ITV News' Robert Peston explains how the eventful day in British politics played out.
Liz Truss has made her first prime ministerial address to the nation as she enters No 10 with one of the most challenging in-trays faced by any British peacetime leader.
The new PM raced against the clock to make it to Downing Street for her inaugural speech as the heavens opened up, a foreboding of the difficulties she will face in her first months in office.
When she finally arrived, she assured the nation and broadcasters huddled under umbrellas that "we can ride out the storm" as she outlined her vision to tackle the soaring cost of living crisis.
"As strong as the storm may be, I know that the British people are stronger," she said, as husband Hugh O'Leary stood near the door of No 10.
“I’m confident that together we can ride out the storm, we can rebuild our economy and we can become the modern brilliant Britain that I know we can be.
“This is our vital mission to ensure opportunity and prosperity for all people and future generations. I’m determined to deliver."
She talked of three priorities that she will focus on during her premiership - growing the economy, dealing "hands-on" with the energy crisis, and working on the record NHS backlog.
“I will take action this week to deal with energy bills and to secure our future energy supply," Ms Truss vowed.
Shortly after making her address Ms Truss held her first interaction with a foreign leader, speaking with Ukraine President Volodymyr Zelenskyy.
In a tweet Mr Zelenskyy said he invited the prime minister to Ukraine and thanked the British people "for the major defence & economic aid for Ukraine".
"We discussed the participation of Britain in the recovery of Ukraine. Coordinated further pressure on the RF. The goal is to stop the aggression & bring the perpetrators to justice," he said.
Later this week Ms Truss is expected to announce the details of a cost of living support package, but she is reportedly drawing up plans for a freeze in bills which could cost around £100 billion.
She vowed to grow the economy through reform and tax cuts to "reward hard work" - a comment likely included to smooth over comments she made in the campaign saying Britons "need more graft".
Turning her attention to record waiting lists and staff shortages in the NHS and social care, she pledged it would be one of the first issues her government would address.
“I will make sure that people can get doctor’s appointments and the NHS services they need. We will put our health service on a firm footing," she said.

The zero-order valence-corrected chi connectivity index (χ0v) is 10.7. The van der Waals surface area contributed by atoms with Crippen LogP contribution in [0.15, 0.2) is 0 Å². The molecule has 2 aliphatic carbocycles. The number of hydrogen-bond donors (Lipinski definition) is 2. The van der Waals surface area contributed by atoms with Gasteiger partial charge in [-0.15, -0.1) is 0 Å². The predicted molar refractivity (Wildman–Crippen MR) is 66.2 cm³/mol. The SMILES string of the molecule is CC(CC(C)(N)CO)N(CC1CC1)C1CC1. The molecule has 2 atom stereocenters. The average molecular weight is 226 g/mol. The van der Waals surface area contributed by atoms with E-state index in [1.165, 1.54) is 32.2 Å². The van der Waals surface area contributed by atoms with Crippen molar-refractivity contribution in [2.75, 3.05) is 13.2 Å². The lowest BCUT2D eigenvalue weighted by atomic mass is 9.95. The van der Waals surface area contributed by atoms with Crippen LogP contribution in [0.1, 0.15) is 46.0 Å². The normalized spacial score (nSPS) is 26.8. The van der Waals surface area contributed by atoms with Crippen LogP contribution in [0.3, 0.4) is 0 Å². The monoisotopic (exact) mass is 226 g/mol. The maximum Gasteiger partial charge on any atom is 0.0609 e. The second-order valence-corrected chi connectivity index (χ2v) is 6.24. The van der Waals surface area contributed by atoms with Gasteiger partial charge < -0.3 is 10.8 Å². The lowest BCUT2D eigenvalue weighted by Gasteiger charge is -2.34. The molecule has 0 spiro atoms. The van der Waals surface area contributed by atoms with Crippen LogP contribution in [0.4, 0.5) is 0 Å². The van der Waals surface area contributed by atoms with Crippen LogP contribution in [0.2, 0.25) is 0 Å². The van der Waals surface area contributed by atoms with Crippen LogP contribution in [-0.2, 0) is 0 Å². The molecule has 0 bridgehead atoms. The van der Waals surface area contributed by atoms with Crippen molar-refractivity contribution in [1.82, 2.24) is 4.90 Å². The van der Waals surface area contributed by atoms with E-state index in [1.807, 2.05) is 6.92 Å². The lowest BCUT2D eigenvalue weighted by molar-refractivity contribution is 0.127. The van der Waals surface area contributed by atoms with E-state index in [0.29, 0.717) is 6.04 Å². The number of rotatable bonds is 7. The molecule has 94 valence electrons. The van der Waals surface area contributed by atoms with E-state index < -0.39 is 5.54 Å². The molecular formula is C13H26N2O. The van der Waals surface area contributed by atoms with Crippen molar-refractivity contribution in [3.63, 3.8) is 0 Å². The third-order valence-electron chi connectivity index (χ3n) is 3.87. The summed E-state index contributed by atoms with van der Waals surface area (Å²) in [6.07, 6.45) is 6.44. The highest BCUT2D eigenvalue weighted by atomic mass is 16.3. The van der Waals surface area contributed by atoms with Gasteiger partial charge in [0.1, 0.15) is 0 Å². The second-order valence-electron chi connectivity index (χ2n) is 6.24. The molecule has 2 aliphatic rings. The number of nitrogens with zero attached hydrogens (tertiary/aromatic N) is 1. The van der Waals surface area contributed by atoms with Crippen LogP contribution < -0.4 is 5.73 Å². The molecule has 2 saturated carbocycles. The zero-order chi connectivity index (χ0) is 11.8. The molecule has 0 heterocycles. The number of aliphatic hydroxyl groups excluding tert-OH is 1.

“By delivering on the economy, on energy and on the NHS, we will put our nation on the path to long-term success.”
Continuing with her pledges, she said "we will get spades in the ground to make sure people are not facing unaffordable energy bills" and to build "hospitals, schools, roads, and broadband".
The UK's third ever female PM was formally invited to form a government in an audience with the Queen at Balmoral Castle earlier on Tuesday.
Ms Truss and her predecessor Boris Johnson flew on separate jets to meet the Queen in Scotland, where the outgoing PM handed in his resignation.
Before he left Downing Street, Mr Johnson used his speech to call for unity in the Tory party as he pledged his "fervent support" for Ms Truss during a "tough time" ahead for the country.
But he hinted that the nation has not seen the last of him in a top political job, as he compared himself to Cincinnatus, an Ancient Roman leader who is said to have returned from retirement to serve as dictator at a time of crisis.
Ms Truss again paid a glowing tribute to her predecessor Mr Johnson and said "history will see him as a hugely consequential prime minister" for delivering Brexit, the Covid vaccine and standing up to "Russian aggression".
“I’m honoured to take on this responsibility at a vital time for our country," she said.
Meanwhile, the president of the US - a key and long-term ally of the UK - is scheduled to speak with Ms Truss on Tuesday night to deepen the nations' "special relationship".
Joe Biden congratulated her, saying: "I look forward to deepening the special relationship between our countries and working in close co-operation on global challenges, including continued support for Ukraine as it defends itself against Russian aggression."
Ms Truss will not enjoy the usual "honeymoon" period of life in No 10 as she's under mounting pressure to hit the ground running to tackle one of the worst economic crises the country has seen in decades.
On Wednesday morning she will meet with her new look cabinet for the first time, having positioned a number of key allies on the front bench.
Her close confident, Therese Coffey, has been promoted to deputy prime minister and health secretary, while Kwasi Kwarteng has accepted an offer to become Ms Truss' chancellor.
At noon she will then travel to the House of Commons and meet Labour leader Sir Keir Starmer for her first session of Prime Minister's Questions.
She will face a grilling from MPs over how she intends to support households and businesses this winter.
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